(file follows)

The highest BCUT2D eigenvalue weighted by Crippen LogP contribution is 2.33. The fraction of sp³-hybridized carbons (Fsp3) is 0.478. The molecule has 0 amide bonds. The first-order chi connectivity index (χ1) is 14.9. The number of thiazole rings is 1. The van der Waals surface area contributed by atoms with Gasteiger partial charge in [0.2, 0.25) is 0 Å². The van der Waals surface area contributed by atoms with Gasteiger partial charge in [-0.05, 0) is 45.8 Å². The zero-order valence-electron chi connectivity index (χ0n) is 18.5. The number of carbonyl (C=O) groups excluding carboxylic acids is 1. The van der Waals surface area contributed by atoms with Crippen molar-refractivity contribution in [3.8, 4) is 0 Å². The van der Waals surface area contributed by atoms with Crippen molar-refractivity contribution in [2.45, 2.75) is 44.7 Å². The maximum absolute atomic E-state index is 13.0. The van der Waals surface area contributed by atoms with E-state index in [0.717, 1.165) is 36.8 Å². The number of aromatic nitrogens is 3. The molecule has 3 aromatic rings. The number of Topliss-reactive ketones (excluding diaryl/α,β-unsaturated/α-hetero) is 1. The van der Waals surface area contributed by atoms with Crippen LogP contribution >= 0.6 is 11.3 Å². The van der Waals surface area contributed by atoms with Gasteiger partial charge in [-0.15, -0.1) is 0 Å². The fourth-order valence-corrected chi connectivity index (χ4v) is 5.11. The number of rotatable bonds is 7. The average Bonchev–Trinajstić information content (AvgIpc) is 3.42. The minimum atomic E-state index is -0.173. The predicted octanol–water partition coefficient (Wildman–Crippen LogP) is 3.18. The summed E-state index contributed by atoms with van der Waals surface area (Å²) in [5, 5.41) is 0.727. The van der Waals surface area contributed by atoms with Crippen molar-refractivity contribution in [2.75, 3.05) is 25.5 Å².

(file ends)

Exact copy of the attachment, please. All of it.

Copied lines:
The highest BCUT2D eigenvalue weighted by Crippen LogP contribution is 2.33. The fraction of sp³-hybridized carbons (Fsp3) is 0.478. The molecule has 0 amide bonds. The first-order chi connectivity index (χ1) is 14.9. The number of thiazole rings is 1. The van der Waals surface area contributed by atoms with Gasteiger partial charge in [0.2, 0.25) is 0 Å². The van der Waals surface area contributed by atoms with Gasteiger partial charge in [-0.05, 0) is 45.8 Å². The zero-order valence-electron chi connectivity index (χ0n) is 18.5. The number of carbonyl (C=O) groups excluding carboxylic acids is 1. The van der Waals surface area contributed by atoms with Crippen molar-refractivity contribution in [3.8, 4) is 0 Å². The van der Waals surface area contributed by atoms with Crippen molar-refractivity contribution in [2.45, 2.75) is 44.7 Å². The maximum absolute atomic E-state index is 13.0. The van der Waals surface area contributed by atoms with E-state index in [0.717, 1.165) is 36.8 Å². The number of aromatic nitrogens is 3. The molecule has 3 aromatic rings. The number of Topliss-reactive ketones (excluding diaryl/α,β-unsaturated/α-hetero) is 1. The van der Waals surface area contributed by atoms with Crippen LogP contribution >= 0.6 is 11.3 Å². The van der Waals surface area contributed by atoms with Gasteiger partial charge in [-0.15, -0.1) is 0 Å². The fourth-order valence-corrected chi connectivity index (χ4v) is 5.11. The number of rotatable bonds is 7. The average Bonchev–Trinajstić information content (AvgIpc) is 3.42. The minimum atomic E-state index is -0.173. The predicted octanol–water partition coefficient (Wildman–Crippen LogP) is 3.18. The summed E-state index contributed by atoms with van der Waals surface area (Å²) in [5, 5.41) is 0.727. The van der Waals surface area contributed by atoms with Crippen molar-refractivity contribution in [2.75, 3.05) is 25.5 Å².